The Rossetti Letter
Conceptually, The Rossetti Letter is similar to Lauren Willig’s Pink Carnation series: Both tell the modern day stories of doctoral candidates in Europe, searching for a mystery lost in the crumbling papers and bound books of the past, and at the same time recounting the historical story about the people they are researching. However, this is where the similarities end. While Willig’s books are very much romances, this one, the author’s debut novel, is strictly historical fiction. It is also a beautifully described and fascinating story that is sure to win over lovers from genres.
PhD candidate Claire Donovan is researching the Venetian Conspiracy of 1618 and the role one courtesan is reported to have played in revealing the Spanish and Neapolitan plans to invade Florence. As it is a relatively obscure historical topic, she thinks she can do it – until she learns that one Andrea Kent is lecturing at a conference in Venice on the same topic. All hope is almost lost, until a unique opportunity comes up: Act as a chaperon for one troubled teenager and the girl’s wealthy father will pay for Claire’s trip to Venice.
Once she arrives, however, she soon learns that “Andrea” Kent is actually Andrew, an insufferable Brit with whom Claire had several arguments at the airport and a restaurant. Even worse, his upcoming book discounts the Rossetti Letter, the subject on which Claire is basing her entire thesis. She knows she must discover the key to the mystery – who Alessandra Rossetti was, how she was connected to the conspiracy, and what happened to her – before Andrew’s book destroys her chances at getting her degree.
Meanwhile, in 1617 Venice, Alessandra Rosetti, an orphaned, destitute young woman, catches the eye of the most infamous courtesan in Venice. She is taken under her wing and molded into the next great courtesan. Among her patrons is the Ambassador of Spain. One day, a man appears at her house, saying that he has a message for the Ambassador and he won’t leave until he can deliver it. He then promptly collapses. When he wakes up several days later, Alessandra learns he is Antonio Perez, a viscount, messenger, and assassin sent by a Spanish duke, one of the co-conspirators of the plot. Even as she knows something is going on, Alessandra begins to fall for Antonio, and must decide where her loyalties lie: with the one she loves, or with Venice.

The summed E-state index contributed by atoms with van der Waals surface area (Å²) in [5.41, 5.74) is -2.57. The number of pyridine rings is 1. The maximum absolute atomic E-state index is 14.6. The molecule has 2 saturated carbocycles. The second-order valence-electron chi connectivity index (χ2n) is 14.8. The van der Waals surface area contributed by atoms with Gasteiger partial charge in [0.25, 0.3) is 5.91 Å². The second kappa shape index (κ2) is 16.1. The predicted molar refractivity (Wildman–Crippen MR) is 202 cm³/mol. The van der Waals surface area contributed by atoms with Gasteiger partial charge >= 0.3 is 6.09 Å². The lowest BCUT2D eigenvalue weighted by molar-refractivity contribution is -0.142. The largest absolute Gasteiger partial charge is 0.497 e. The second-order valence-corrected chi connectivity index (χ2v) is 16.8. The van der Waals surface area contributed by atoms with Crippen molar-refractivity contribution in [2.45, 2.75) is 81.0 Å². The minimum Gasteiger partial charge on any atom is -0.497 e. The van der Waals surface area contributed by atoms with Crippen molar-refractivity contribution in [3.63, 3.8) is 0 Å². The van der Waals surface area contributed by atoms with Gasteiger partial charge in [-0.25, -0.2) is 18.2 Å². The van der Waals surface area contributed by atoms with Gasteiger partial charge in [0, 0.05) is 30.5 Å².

A quote on the back cover of the book says that it will make you want to jump on a plane to Venice. That assessment is quite accurate. Phillips’ biggest strength is in her lush, sensual descriptions of the city, both in the early 1600s and now. She easily conveys the magic of the ancient city, making it a very visual reading experience. The story is full of rich characters, sensuality, suspense, intrigue, and spies. Phillips writes evocatively and tells a story that is, at times, gripping, surprising, and emotional.
That said, despite the splendor and romance of Venice, this is not a romance novel. If you’re looking for a neatly wrapped happily ever after, this is not the book for you. The ending of Alessandra’s story is bittersweet, and no real conclusion is reached in terms of Clare’s relationship, though there’s a potential for a continuance in Phillips’ next book due out this fall.
I was, however, overwhelmed by some of the characters in the historical part of the story; there were just too many Italians and Spanish whose names blurred in my mind. The book provides a Cast of Characters that was helpful, however, since flipping back and forth from the story to the guide is detrimental to smooth reading, it would have been better if the reader didn’t need the guide. I also thought that the division of historical versus modern sections was unbalanced at times, and occasionally one section of either would fall flat.
Phillips shows great promise with her debut novel. I’m confident she will meet with much success among historical fiction fans, and I’m excited to read her upcoming book.